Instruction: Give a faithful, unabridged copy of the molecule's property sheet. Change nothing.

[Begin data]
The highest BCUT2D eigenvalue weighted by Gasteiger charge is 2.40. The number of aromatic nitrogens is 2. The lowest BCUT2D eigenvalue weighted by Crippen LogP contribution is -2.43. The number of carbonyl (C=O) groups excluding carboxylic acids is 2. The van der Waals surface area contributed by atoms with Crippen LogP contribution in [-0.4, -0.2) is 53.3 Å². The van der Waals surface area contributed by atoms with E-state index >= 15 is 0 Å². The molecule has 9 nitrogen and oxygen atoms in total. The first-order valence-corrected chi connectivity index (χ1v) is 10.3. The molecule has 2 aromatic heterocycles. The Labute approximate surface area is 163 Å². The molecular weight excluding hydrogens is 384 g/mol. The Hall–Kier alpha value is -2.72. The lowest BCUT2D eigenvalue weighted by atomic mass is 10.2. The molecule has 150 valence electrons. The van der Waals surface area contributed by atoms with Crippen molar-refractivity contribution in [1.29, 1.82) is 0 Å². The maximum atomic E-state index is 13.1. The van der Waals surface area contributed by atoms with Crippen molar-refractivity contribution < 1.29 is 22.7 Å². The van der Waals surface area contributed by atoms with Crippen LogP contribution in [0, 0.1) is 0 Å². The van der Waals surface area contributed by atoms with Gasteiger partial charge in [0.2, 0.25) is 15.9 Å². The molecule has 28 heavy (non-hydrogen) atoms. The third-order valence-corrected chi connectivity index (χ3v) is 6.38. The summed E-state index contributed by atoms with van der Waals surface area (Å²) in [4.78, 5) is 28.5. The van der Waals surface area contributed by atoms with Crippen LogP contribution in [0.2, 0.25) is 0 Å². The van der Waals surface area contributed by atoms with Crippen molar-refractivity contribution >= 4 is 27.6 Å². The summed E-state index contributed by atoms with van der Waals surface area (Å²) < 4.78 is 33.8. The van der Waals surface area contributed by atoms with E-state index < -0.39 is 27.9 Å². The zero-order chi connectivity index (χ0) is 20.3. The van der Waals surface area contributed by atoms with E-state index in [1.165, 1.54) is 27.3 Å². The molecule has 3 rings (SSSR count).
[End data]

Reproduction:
The highest BCUT2D eigenvalue weighted by Gasteiger charge is 2.40. The number of aromatic nitrogens is 2. The lowest BCUT2D eigenvalue weighted by Crippen LogP contribution is -2.43. The number of carbonyl (C=O) groups excluding carboxylic acids is 2. The van der Waals surface area contributed by atoms with Crippen LogP contribution in [-0.4, -0.2) is 53.3 Å². The van der Waals surface area contributed by atoms with E-state index >= 15 is 0 Å². The molecule has 9 nitrogen and oxygen atoms in total. The first-order valence-corrected chi connectivity index (χ1v) is 10.3. The molecule has 2 aromatic heterocycles. The Labute approximate surface area is 163 Å². The molecular weight excluding hydrogens is 384 g/mol. The Hall–Kier alpha value is -2.72. The lowest BCUT2D eigenvalue weighted by atomic mass is 10.2. The molecule has 150 valence electrons. The van der Waals surface area contributed by atoms with Crippen molar-refractivity contribution in [1.29, 1.82) is 0 Å². The maximum atomic E-state index is 13.1. The van der Waals surface area contributed by atoms with Crippen molar-refractivity contribution < 1.29 is 22.7 Å². The van der Waals surface area contributed by atoms with Crippen LogP contribution in [0, 0.1) is 0 Å². The van der Waals surface area contributed by atoms with Gasteiger partial charge in [0.2, 0.25) is 15.9 Å². The molecule has 28 heavy (non-hydrogen) atoms. The third-order valence-corrected chi connectivity index (χ3v) is 6.38. The summed E-state index contributed by atoms with van der Waals surface area (Å²) in [4.78, 5) is 28.5. The van der Waals surface area contributed by atoms with Crippen LogP contribution in [0.2, 0.25) is 0 Å². The van der Waals surface area contributed by atoms with Crippen molar-refractivity contribution >= 4 is 27.6 Å². The summed E-state index contributed by atoms with van der Waals surface area (Å²) < 4.78 is 33.8. The van der Waals surface area contributed by atoms with E-state index < -0.39 is 27.9 Å². The zero-order chi connectivity index (χ0) is 20.3. The van der Waals surface area contributed by atoms with E-state index in [1.165, 1.54) is 27.3 Å². The molecule has 3 rings (SSSR count).